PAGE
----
Another day, another outrage. Yesterday Donald Trump made some remarks that sounded a lot like previous right wing calls for "Second Amendment solutions," that is, suggestions that conservatives should resort to political violence against their enemies. This rhetoric is, in fact, common enough among today's right wing that it is difficult to credit Trump's defenders' claims that the candidate meant something else or was "just kidding," as if he hadn't been thinking of this popular extremist trope in the first place (and of the fact that his audience would love it). In fact the only line of defense with even a pretense of credibility is that Trump has to keep saying outrageous things because that's what's got him where he is and if he stopped the whole thing would run out of gas. That might very well be true.
But the "Second Amendment solution" gaffe isn't the only thing about Trump's stand on gun rights/gun control that ought to give us pause about the Republican candidate's competence for the office of the Presidency. The Republican nominee appears to have not even a high school civics class understanding of 1) the centuries-old debate about interpreting the 2A or 2) the larger context of the relationship between the Constitution (including the 2A) and the Judiciary (broadly understood as "constitutional law"). Let's take a look at these two respective topics, and Mr. Trump's less than amateurish take on them (I'm an amateur in this department; Trump is, to use a put-down made famous by the physicist Wolfgang Pauli, not even wrong).
1) Second Amendment interpretation. The 2A states, in its entirety, "A well regulated militia being necessary to the security of a free
state, the right of the people to keep and bear arms shall not be
infringed." A sentence consisting of two simple clauses, but two clauses that are not necessarily consistent in their meaning or implications, the 2A has been the subject of literally thousands of judicial interpretations, as it is the institutional touchstone of decisions determining the constitutionality, or lack thereof, of all local, state, and federal laws, legal rulings and legislation regarding the purchase, possession and use of firearms.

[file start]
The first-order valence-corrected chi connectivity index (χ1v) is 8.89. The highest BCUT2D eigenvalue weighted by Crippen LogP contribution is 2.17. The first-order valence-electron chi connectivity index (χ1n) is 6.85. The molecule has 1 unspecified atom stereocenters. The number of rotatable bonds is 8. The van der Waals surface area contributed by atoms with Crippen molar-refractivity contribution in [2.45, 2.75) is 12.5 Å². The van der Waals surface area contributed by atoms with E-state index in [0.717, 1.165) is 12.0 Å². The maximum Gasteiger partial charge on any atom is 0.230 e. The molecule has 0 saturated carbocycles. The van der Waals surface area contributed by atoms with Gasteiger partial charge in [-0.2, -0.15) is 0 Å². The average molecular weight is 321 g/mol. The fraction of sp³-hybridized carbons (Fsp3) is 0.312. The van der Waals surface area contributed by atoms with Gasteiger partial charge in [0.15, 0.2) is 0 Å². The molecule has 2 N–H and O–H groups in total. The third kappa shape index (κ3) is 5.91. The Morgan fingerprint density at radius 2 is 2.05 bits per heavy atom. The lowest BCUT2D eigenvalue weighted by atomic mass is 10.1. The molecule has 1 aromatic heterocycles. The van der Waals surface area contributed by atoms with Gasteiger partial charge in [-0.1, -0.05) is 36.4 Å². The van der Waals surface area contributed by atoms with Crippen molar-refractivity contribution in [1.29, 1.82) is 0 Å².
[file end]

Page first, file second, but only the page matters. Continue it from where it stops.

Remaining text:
It's easy to see why the original intention of the 2A is vexingly opaque. If it just said "The right of the people to keep and bear arms shall not be
infringed" that would be relatively straightforward, although still problematic as to the scope of "arms." Not all conservatives would be inclined to accept that this includes the right of private citizens to maintain their own private nuclear bombs, after all, or fleets of combat helicopters, although some would (and do).
But the 2A isn't just that phrase. That phrase is preceded by a phrase that is clearly meant to function as the framers' argument for prohibiting the infringement of the right of the people to keep and bear arms, namely that "a well regulated militia (is) necessary to the security of a free
state." That is, in the absence of a "well regulated militia" there is no justification (offered in the Constitution, that is) for any right of private citizens to keep and bear arms at all. At least, so a politically liberal interpreter like me would read the amendment. And while both sensible conservatives and liberals alike are naturally going to gravitate towards common sense positions like "sports rifles yes, artillery no," no such pragmatic consensus currently exists. Instead there is a fierce debate that rages in the face of a serious national problem with gun violence.
But the present topic is not this all-too-familiar one about the 2A and gun rights/gun control. My topic today is Mr. Trump's grasp of all, or any, of this. Trump appears to believe that the 2A is universally accepted as establishing the right of private citizens to possess firearms: he appears to be unaware of the whole venerable debate. In his latest book Crippled America: How to Make America Great Again (November 2015) Trump gives us his "positions" on a number of major policy issues. On gun control he simply quotes the 2A in full and adds one word: "Period." He maintains that Clinton wants to "overturn the Second Amendment" which goal is not and never has been any part of her (or the Democratic Party's) platform. What liberal Democrats like Clinton and I contend is that gun control measures are not, as such, unconstitutional under the 2A. Which brings me to:
2) Trump is shockingly clueless about constitutional law. This is actually worse, I think, than Trump's mistaken belief that the 2A definitively establishes the right of private citizens to possess firearms because in this case his ignorance extends to our entire system of governance. "Hillary wants to abolish -- essentially abolish the Second Amendment," Trump told the rally on Tuesday, adding, "By the way, if she gets to pick, if she gets to pick her judges, nothing you can do, folks." He appears to believe that judges can rule on the constitutionality of the...Constitution. Well, no. Under our system of government the legislative branch can enact laws, and the legislature and the state legislatures acting in tandem can amend the Constitution. The function of the judiciary (as regards the Constitution) is to rule on the constitutionality of laws and legal decisions through Constitutional interpretation. The Constitution itself is the Hobbesian formal "sovereign" under which these rulings occur: it is not itself subject to judicial authority. That relationship goes the other way around. And although that basic fact may not be crystal clear to every blessed soul it certainly is to every constitutional scholar, judge, lawyer, legislator and 10th grade social studies student in this country. Trump, not so much.